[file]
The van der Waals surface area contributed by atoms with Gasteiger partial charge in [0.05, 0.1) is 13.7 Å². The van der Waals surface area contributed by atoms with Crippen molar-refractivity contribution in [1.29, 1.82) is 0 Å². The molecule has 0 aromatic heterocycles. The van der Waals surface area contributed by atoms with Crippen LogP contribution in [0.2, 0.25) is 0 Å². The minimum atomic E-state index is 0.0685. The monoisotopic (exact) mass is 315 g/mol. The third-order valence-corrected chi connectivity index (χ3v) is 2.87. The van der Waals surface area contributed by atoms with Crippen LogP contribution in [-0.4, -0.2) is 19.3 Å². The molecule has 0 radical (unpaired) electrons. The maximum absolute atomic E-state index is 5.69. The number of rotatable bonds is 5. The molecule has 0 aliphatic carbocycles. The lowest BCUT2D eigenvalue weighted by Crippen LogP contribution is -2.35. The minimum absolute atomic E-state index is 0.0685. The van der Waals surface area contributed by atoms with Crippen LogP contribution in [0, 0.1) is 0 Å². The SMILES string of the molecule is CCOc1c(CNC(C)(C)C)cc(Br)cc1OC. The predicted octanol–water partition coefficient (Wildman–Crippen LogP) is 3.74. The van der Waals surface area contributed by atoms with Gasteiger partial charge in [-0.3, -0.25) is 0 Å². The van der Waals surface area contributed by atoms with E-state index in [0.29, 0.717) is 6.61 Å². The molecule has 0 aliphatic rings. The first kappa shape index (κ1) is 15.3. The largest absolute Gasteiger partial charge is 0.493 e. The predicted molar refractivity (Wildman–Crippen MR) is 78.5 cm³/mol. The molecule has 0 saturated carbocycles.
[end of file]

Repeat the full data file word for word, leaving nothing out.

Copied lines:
The van der Waals surface area contributed by atoms with Gasteiger partial charge in [0.05, 0.1) is 13.7 Å². The van der Waals surface area contributed by atoms with Crippen molar-refractivity contribution in [1.29, 1.82) is 0 Å². The molecule has 0 aromatic heterocycles. The van der Waals surface area contributed by atoms with Crippen LogP contribution in [0.2, 0.25) is 0 Å². The minimum atomic E-state index is 0.0685. The monoisotopic (exact) mass is 315 g/mol. The third-order valence-corrected chi connectivity index (χ3v) is 2.87. The van der Waals surface area contributed by atoms with Crippen LogP contribution in [-0.4, -0.2) is 19.3 Å². The molecule has 0 radical (unpaired) electrons. The maximum absolute atomic E-state index is 5.69. The number of rotatable bonds is 5. The molecule has 0 aliphatic carbocycles. The lowest BCUT2D eigenvalue weighted by Crippen LogP contribution is -2.35. The minimum absolute atomic E-state index is 0.0685. The van der Waals surface area contributed by atoms with Crippen LogP contribution in [0, 0.1) is 0 Å². The SMILES string of the molecule is CCOc1c(CNC(C)(C)C)cc(Br)cc1OC. The predicted octanol–water partition coefficient (Wildman–Crippen LogP) is 3.74. The van der Waals surface area contributed by atoms with Gasteiger partial charge in [-0.3, -0.25) is 0 Å². The van der Waals surface area contributed by atoms with E-state index in [0.29, 0.717) is 6.61 Å². The molecule has 0 aliphatic rings. The first kappa shape index (κ1) is 15.3. The largest absolute Gasteiger partial charge is 0.493 e. The predicted molar refractivity (Wildman–Crippen MR) is 78.5 cm³/mol. The molecule has 0 saturated carbocycles.